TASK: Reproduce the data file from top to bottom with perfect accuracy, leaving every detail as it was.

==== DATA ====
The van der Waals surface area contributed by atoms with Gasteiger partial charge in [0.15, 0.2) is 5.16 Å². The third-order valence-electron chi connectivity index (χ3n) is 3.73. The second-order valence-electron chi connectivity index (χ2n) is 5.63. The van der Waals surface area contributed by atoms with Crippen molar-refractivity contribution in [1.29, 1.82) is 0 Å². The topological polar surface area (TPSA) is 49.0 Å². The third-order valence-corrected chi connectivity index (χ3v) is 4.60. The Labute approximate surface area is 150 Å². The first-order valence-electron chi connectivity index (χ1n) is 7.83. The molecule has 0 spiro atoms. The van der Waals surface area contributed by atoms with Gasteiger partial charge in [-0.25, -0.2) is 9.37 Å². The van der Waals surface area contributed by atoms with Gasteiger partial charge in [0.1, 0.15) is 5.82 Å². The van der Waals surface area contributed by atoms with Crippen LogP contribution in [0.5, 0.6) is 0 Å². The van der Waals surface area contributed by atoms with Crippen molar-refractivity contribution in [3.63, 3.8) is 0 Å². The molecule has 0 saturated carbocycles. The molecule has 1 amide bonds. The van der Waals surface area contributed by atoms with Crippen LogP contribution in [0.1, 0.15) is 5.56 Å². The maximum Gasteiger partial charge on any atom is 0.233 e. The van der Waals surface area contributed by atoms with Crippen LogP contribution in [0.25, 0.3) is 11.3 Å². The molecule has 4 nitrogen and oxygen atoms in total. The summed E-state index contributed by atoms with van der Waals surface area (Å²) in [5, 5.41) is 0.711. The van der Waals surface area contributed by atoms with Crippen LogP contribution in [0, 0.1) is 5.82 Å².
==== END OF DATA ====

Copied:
The van der Waals surface area contributed by atoms with Gasteiger partial charge in [0.15, 0.2) is 5.16 Å². The third-order valence-electron chi connectivity index (χ3n) is 3.73. The second-order valence-electron chi connectivity index (χ2n) is 5.63. The van der Waals surface area contributed by atoms with Crippen molar-refractivity contribution in [1.29, 1.82) is 0 Å². The topological polar surface area (TPSA) is 49.0 Å². The third-order valence-corrected chi connectivity index (χ3v) is 4.60. The Labute approximate surface area is 150 Å². The first-order valence-electron chi connectivity index (χ1n) is 7.83. The molecule has 0 spiro atoms. The van der Waals surface area contributed by atoms with Gasteiger partial charge in [-0.25, -0.2) is 9.37 Å². The van der Waals surface area contributed by atoms with Gasteiger partial charge in [0.1, 0.15) is 5.82 Å². The van der Waals surface area contributed by atoms with Crippen LogP contribution in [0.5, 0.6) is 0 Å². The van der Waals surface area contributed by atoms with Crippen molar-refractivity contribution in [3.63, 3.8) is 0 Å². The molecule has 0 saturated carbocycles. The molecule has 1 amide bonds. The van der Waals surface area contributed by atoms with Crippen LogP contribution in [0.1, 0.15) is 5.56 Å². The maximum Gasteiger partial charge on any atom is 0.233 e. The van der Waals surface area contributed by atoms with Crippen LogP contribution in [0.25, 0.3) is 11.3 Å². The molecule has 4 nitrogen and oxygen atoms in total. The summed E-state index contributed by atoms with van der Waals surface area (Å²) in [5, 5.41) is 0.711. The van der Waals surface area contributed by atoms with Crippen LogP contribution in [0, 0.1) is 5.82 Å².